|Publication number||US8180865 B2|
|Application number||US 11/776,531|
|Publication date||May 15, 2012|
|Filing date||Jul 11, 2007|
|Priority date||Jul 11, 2007|
|Also published as||US20090019108|
|Publication number||11776531, 776531, US 8180865 B2, US 8180865B2, US-B2-8180865, US8180865 B2, US8180865B2|
|Inventors||Rohith Kottamangalam Ashok, Natasha Pothen, Juniarti A. Suryakusuma, Leigh Allen Williamson|
|Original Assignee||International Business Machines Corporation|
|Export Citation||BiBTeX, EndNote, RefMan|
|Patent Citations (17), Classifications (20), Legal Events (2)|
|External Links: USPTO, USPTO Assignment, Espacenet|
The invention relates to computer programming to accomplish application server/operating system network/configuration management.
The client/server model of distributed computing operates to fulfill user needs by splitting functions between “client” tasks and “server” tasks performed by various computer hardware and software resources that are organized into a “network” for communication with each other, such as a local area network (“LAN”) or a wide area network (“WAN”) or the Internet. Using this model, a “client” program sends message requests to a “server” program in order to obtain data and/or processing action according to some communication “protocol” (i.e., a set of standard rules that determine how information is transmitted across a network) and the server completes the processing transaction by carrying out the request (or deferring it to another time or by indicating that it cannot be fulfilled). This model allows clients and servers to be located (and to operate) independently of each other in a computer network, often using different hardware and operating systems appropriate to the function of each. A “proxy server (or gateway)” is often used in handling client requests for transactions to be completed by other network “application servers” which are capable of (either directly or managing the operation of other application programs in) performing the data processing actions required for the transaction but are not accessed directly by the client. When a proxy server receives a message from a user client requesting access to a particular application server in order to process such a transaction, the proxy server searches for the “call ID” (or address) identifying the network location of the requested application server and (if found) forwards the message to that server for action.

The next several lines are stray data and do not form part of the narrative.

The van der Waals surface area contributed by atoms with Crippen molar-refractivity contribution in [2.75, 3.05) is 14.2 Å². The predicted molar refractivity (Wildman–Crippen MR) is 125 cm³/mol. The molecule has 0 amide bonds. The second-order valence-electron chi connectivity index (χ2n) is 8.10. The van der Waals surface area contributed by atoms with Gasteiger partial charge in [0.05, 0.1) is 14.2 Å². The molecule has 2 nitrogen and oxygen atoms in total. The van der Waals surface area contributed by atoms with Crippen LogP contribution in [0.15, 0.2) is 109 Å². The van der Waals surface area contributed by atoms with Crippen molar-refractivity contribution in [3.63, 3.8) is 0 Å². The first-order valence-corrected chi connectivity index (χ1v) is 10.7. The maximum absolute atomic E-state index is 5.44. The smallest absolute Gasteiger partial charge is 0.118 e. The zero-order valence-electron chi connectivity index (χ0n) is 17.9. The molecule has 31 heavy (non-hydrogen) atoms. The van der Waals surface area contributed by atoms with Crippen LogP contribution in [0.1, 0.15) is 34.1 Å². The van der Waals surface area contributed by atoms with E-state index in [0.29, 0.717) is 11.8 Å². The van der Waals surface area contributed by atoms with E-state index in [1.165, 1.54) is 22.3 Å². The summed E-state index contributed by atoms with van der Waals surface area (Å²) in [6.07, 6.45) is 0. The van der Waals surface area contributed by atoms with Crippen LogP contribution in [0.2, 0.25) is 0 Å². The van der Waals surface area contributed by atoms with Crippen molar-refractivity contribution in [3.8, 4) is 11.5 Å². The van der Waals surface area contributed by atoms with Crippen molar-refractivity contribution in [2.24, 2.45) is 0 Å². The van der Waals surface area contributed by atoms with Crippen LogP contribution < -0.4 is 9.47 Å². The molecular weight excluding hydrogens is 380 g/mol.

Many current application server models provide for a “single server” configuration that serves the dual purposes of managing (or “hosting”) user-installed computer software application programs as well as the administrative capabilities (in performing the configuration and “runtime” tasks) necessary to allow the server to operate the hardware/software (including network/internet) components of the computer system. In so doing, the server may possess the ability to change its operating configuration (as well as modify its own execution or “runtime” state) via use of programs such as Java Management extensions (JMX MBeans) while also hosting the program code needed for implementation of an “administrative console” application as well as to allow interpreted (such as those programmed using Java or any other suitable programming language) scripts to execute on the server. However, since the server can host only its own administration capabilities in such a model, any other server(s) configured for use with the system or network must also host its/their own administrative functions (as there is no current “safe” mechanism for such servers to administer the operation of each other).